01 September 2023 | Views | By Dr Kavita Arora- Partner and Patent Attorney, K&S Partners
Indian bioprinting industry has a few hurdles to overcome, such as limited funding, infrastructure needs, and the development of a skilled workforce
The global 3D bioprinting industry has experienced remarkable growth over the past decade, with patent activities providing insight into its development. On an international scale, China is leading the race with the highest number of bioprinting patent applications. This robust patent activity spans diverse areas, from bio-inks to the bioprinting of scaffolds, tissues, ex vivo liver regeneration, 3D organs/organoids, and engineered 3D liver tissue constructs.
The Indian bioprinting industry, albeit in its nascent stages when compared to its global counterparts, has shown recent evidence of robust innovation and growth, particularly in the realm of patent applications. Patent applications related to bioprinting processes, bio-inks, and associated technologies, ranging from bone screw assemblies for prosthesis attachment to the bioprinting of portable systems for live cell printing and multi-layered wound dressings, have seen growth, amongst others. Interestingly, against global trends, Indian applications for bioprinting reached a peak during the COVID-19 pandemic in 2021.
However, patenting for 3D bioprinting is not without its challenges in India. While patenting bio-inks, bioprinters, and associated manufacturing processes does not pose significant issues, patenting of tissues or organs requires a thoughtful and innovative approach due to certain exclusions under Section 3 of the Indian Patent Act. This is primarily due to specific exclusions under Section 3 of the Act, which covers non-patentable subject matter in India. For example, section 3(b) prohibits patents that could be contrary to public order or morality, or cause serious prejudice to human, animal, or plant life or health, or the environment and Section 3(j) prohibits patenting of plants and animals: in whole or any part thereof' and 'essentially biological processes for production or propagation of plants and animals'.
Overcoming these challenges calls for creative strategies for drafting patent applications and claims. Important aspects to highlight include in vitro conditions, human intervention, non-biological processes and components, ethical concerns, and the assurance that the invention doesn't violate public order or morality. For instance, when pluripotent stem cells are used, the patent application should specify that their use does not involve the destruction of human embryos and should disclose the ethical source and geographical origin of such stem cells.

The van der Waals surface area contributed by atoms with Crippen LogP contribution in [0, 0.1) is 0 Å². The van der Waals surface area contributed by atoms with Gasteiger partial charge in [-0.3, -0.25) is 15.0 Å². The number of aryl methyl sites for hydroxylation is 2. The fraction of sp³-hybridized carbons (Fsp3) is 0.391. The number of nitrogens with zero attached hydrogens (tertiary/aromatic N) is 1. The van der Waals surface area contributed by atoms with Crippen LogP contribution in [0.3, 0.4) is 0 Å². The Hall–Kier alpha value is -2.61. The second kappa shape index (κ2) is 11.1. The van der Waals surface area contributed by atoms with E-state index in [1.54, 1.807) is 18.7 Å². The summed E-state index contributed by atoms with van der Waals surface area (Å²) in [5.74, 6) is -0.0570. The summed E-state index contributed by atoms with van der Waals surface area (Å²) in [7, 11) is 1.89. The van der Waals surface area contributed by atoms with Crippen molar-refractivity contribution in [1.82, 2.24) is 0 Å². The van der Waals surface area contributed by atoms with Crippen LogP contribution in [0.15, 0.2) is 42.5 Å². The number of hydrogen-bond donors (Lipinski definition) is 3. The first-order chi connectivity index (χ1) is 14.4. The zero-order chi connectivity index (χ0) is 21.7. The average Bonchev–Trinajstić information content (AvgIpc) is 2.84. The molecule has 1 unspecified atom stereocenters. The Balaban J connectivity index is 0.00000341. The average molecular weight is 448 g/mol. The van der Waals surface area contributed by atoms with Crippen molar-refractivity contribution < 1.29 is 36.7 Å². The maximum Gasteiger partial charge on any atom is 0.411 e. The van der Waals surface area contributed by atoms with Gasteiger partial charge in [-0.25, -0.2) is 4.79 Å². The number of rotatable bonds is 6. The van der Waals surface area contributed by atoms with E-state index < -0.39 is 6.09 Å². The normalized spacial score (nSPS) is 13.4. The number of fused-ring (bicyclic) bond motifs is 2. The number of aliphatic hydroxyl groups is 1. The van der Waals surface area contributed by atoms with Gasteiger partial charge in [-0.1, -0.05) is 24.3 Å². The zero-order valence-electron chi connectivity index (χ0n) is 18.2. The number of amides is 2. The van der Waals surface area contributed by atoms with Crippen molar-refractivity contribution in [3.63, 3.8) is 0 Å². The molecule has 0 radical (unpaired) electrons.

(Indian patent applications filed between March 2013 and March 2023)
As the need for effective and affordable healthcare solutions grows rapidly in India, given its large population and increasing burden of chronic diseases, bioprinting could prove to be a game-changer. The creation of 3D tissues and organs for transplantation, disease modelling, and drug screening could significantly advance healthcare outcomes. Indeed, the Indian bioprinting industry has a few hurdles to overcome, such as limited funding, infrastructure needs, and the development of a skilled workforce. However, these challenges also act as catalysts, pushing the industry towards self-reliance and sustainability, which in the long run, will fortify the industry, making it accessible and attractive to researchers and medical professionals.
The government's 'National Strategy on Additive Manufacturing' (AM) is a significant step in bolstering India's position on the global AM stage. This strategy underscores the necessity of removing barriers for the adoption of AM technology, including those related to patents, materials, and machinery. Moreover, it proposes the timely updating of regulations to address emerging legal and ethical issues, paving the way for an environment conducive to AM growth. In this endeavour, Intellectual Property Rights (IPR) have a crucial role to play in safeguarding the interests of inventors and fuelling innovation.
While there are challenges in the Indian bioprinting industry, there are also clear signs of progress and opportunities for growth. The recent surge in patent applications indicates a focus on innovation and research in the domain of bioprinting, demonstrating the potential for India to position itself as a leader in the field. It is critical that these opportunities are harnessed, and the challenges addressed, to enable the country to contribute meaningfully to global medical research and healthcare solutions.
Dr Kavita Arora- Partner and Patent Attorney, K&S Partners